Tuesday, September 11, 2012

Evaluations/Diagnosis Part 1

I have been working on this post in draft and am finally going to post it. Sorry that it is a bit out of order. If I figure out how to move my blog posts around I will do that at a later date. But for now I'm still a newbie at this, so please forgive me

In April, after our pediatrician recommended further evaluation, I began calling places to try and schedule one. The major Autism school in our area had a wait list until November or December. The Autism clinic at our local children's hospital didn't have anything until September. While this wait time might  not seem like a lot, to me it seemed to be forever away. I was frustrated because everything I have read talks about the importance of early and intensive evaluation. If we were looking at more than a speech delay I wanted to make sure to get Jake all of the help possible. 6 months is a lot of time in the life of an 18month old. At this time he was still receiving just 1.5hrs of therapy a week (45min of speech and 45min with a teacher). If we had to wait until September to even get a diagnosis, I wasn't sure how long it would be before we would be able to increase services. Our AWESOME service coordinator called me to say he had found a clinic about an hour away that could get us in within 2 week. I said "SIGN us up!!" So May 17th became our "D" day.  

     The clinic sent some paperwork/checklists for me to fill out and send back ahead of time. My husband was able to take the day off from work and made the drive with us. When we got there Jakob charmed the pants off of all of the ladies in the waiting area, walking into all of the offices and giving his charming smile. The man doing the evaluation was a child psychologist and behavior specialist. I went into the appointment expecting him to do some work with Jakob and for him to try interacting with Jake. Instead he spent the time going over some of the paperwork I had filled out ahead of time and asking my husband and I questions to complete some additional checklist. The following instruments were used:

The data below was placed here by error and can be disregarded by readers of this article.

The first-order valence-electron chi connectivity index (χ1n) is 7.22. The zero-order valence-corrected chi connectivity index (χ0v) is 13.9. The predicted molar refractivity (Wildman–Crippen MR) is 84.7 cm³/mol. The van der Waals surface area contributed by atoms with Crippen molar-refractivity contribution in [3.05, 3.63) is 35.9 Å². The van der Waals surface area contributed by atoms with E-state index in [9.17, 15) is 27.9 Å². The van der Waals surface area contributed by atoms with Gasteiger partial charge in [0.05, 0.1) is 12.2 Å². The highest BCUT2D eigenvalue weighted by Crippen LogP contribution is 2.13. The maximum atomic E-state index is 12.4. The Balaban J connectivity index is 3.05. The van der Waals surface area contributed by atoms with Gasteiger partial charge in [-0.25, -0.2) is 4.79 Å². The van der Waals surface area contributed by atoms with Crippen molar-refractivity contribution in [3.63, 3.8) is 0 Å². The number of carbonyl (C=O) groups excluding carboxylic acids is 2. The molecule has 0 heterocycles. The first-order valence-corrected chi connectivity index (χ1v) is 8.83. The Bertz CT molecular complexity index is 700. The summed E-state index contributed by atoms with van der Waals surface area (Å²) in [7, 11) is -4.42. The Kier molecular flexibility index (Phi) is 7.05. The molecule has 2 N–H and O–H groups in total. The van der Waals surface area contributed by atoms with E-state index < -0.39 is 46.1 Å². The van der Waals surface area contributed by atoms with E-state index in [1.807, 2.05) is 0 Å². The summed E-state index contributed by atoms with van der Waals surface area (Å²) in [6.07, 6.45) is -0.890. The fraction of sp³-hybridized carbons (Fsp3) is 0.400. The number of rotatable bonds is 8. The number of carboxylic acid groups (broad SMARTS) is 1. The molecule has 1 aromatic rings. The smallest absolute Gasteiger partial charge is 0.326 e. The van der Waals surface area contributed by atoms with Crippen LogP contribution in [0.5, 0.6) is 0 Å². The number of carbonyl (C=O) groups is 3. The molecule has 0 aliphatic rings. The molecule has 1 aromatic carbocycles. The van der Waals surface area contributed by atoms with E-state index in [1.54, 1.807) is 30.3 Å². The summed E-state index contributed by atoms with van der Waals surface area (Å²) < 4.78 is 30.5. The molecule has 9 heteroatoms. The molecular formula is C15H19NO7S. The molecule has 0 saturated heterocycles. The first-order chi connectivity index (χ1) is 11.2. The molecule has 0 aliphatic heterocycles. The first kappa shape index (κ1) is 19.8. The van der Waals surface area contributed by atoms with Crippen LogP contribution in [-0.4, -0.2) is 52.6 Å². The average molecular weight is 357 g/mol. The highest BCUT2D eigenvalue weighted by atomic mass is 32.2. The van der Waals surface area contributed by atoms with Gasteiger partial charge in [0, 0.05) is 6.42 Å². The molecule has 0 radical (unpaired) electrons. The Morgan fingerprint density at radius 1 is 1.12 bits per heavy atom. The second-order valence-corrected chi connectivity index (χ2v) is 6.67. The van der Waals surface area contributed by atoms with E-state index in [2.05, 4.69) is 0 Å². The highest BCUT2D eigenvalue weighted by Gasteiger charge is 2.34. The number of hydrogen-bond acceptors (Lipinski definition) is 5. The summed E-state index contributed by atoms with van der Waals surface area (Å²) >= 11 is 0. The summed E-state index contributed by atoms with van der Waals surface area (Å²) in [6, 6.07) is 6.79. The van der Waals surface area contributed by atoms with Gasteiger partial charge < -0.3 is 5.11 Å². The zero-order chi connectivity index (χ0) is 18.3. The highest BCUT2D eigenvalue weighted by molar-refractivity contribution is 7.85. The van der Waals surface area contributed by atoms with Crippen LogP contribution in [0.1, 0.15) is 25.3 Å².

Child Behavior Checklist for 1 1/2 - 5
Vineland Adaptive Behavior Scale II

     I was surprised that he didn't attempt to engage Jake at all, though I guess he was observing him moving about the room as we talked. His results on the rating scales were a bit varied. In the CBCL he scored in the normal range on all items but Pervasive Dev. Problems, in which he was borderline. On the CARS-2 He scored a 27.5 which indicates Minimal Symptoms of Autism Spectrum Disorder (30 is typically the cut off for ASD). He showed red flags in several areas on the M-CHAT, and scored in the lower percentiles on the Vineland. I won't pretend to know what all of these mean, but the doctor went over them all in a general way. Basically he told us that he meets some, but not all, of the requirements for Autism.
     This is where he made my blood boil a bit. My husband asked what all of this meant, and what does he think of Jake. The doctor came out and said "He is definitely not Autistic" to which my husband breathed a sigh of relief - that is all he wanted to hear and he would have been happy walking out the door at that point. I probed further and asked what his diagnosis would be, pretty much pulling an answer out of him. He said he will be giving him a diagnosis of PDD-NOS. Hello! PDD-NOS IS an Autism Spectrum Disorder!! I asked him some leading questions to try and pull this out of him. To this point my husband was pretty much in denial of the possibility of Autism. He was blindsided when the doctor first mentioned the possibility of it at  Jake's 18 month well check. In his eyes we were dealing with a speech delay and that was it. Having this doctor come out and say flat out that he is not autistic didn't do anything to help my case. I had been researching everything ad nauseam so I understood that PDD-NOS is and ASD and agreed that Jake was showing many of the red flags. It made me angry that this doctor would make such a statement. If I hadn't educated myself beforehand we would have walked out blissfully ignorant, believing that Jake "definitely isn't Autistic". I felt that this was very irresponsible of the doctor. As parents we trust professionals to help us and our children, and to give us guidance. It doesn't help when doctors try to sugarcoat a situation or give false information.
     The next day I received a call from another local clinic saying that they had a cancellation and as a result had an opening the following week. Of course I jumped on that opportunity also. I will write about that evaluation in another post :)

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